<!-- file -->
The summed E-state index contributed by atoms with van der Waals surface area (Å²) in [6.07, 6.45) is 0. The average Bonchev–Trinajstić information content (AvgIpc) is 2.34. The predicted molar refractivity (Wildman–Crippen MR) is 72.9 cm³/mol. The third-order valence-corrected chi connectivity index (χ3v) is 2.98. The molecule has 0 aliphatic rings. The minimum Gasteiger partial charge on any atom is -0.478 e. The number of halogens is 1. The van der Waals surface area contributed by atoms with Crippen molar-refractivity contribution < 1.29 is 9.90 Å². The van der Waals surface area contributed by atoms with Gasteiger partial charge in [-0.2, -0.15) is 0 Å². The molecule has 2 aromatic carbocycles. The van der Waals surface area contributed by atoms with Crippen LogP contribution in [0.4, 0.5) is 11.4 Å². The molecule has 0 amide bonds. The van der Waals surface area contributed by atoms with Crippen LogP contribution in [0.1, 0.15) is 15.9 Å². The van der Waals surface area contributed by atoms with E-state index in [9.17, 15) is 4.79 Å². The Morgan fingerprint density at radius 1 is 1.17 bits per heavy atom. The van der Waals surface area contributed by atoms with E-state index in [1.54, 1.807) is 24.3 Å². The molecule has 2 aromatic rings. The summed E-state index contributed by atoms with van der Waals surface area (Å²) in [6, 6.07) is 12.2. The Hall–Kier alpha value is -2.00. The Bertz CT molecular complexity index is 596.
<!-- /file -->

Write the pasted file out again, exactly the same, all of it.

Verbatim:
The summed E-state index contributed by atoms with van der Waals surface area (Å²) in [6.07, 6.45) is 0. The average Bonchev–Trinajstić information content (AvgIpc) is 2.34. The predicted molar refractivity (Wildman–Crippen MR) is 72.9 cm³/mol. The third-order valence-corrected chi connectivity index (χ3v) is 2.98. The molecule has 0 aliphatic rings. The minimum Gasteiger partial charge on any atom is -0.478 e. The number of halogens is 1. The van der Waals surface area contributed by atoms with Crippen molar-refractivity contribution < 1.29 is 9.90 Å². The van der Waals surface area contributed by atoms with Gasteiger partial charge in [-0.2, -0.15) is 0 Å². The molecule has 2 aromatic carbocycles. The van der Waals surface area contributed by atoms with Crippen LogP contribution in [0.4, 0.5) is 11.4 Å². The molecule has 0 amide bonds. The van der Waals surface area contributed by atoms with Crippen LogP contribution in [0.1, 0.15) is 15.9 Å². The van der Waals surface area contributed by atoms with E-state index in [9.17, 15) is 4.79 Å². The Morgan fingerprint density at radius 1 is 1.17 bits per heavy atom. The van der Waals surface area contributed by atoms with E-state index in [1.54, 1.807) is 24.3 Å². The molecule has 2 aromatic rings. The summed E-state index contributed by atoms with van der Waals surface area (Å²) in [6, 6.07) is 12.2. The Hall–Kier alpha value is -2.00. The Bertz CT molecular complexity index is 596.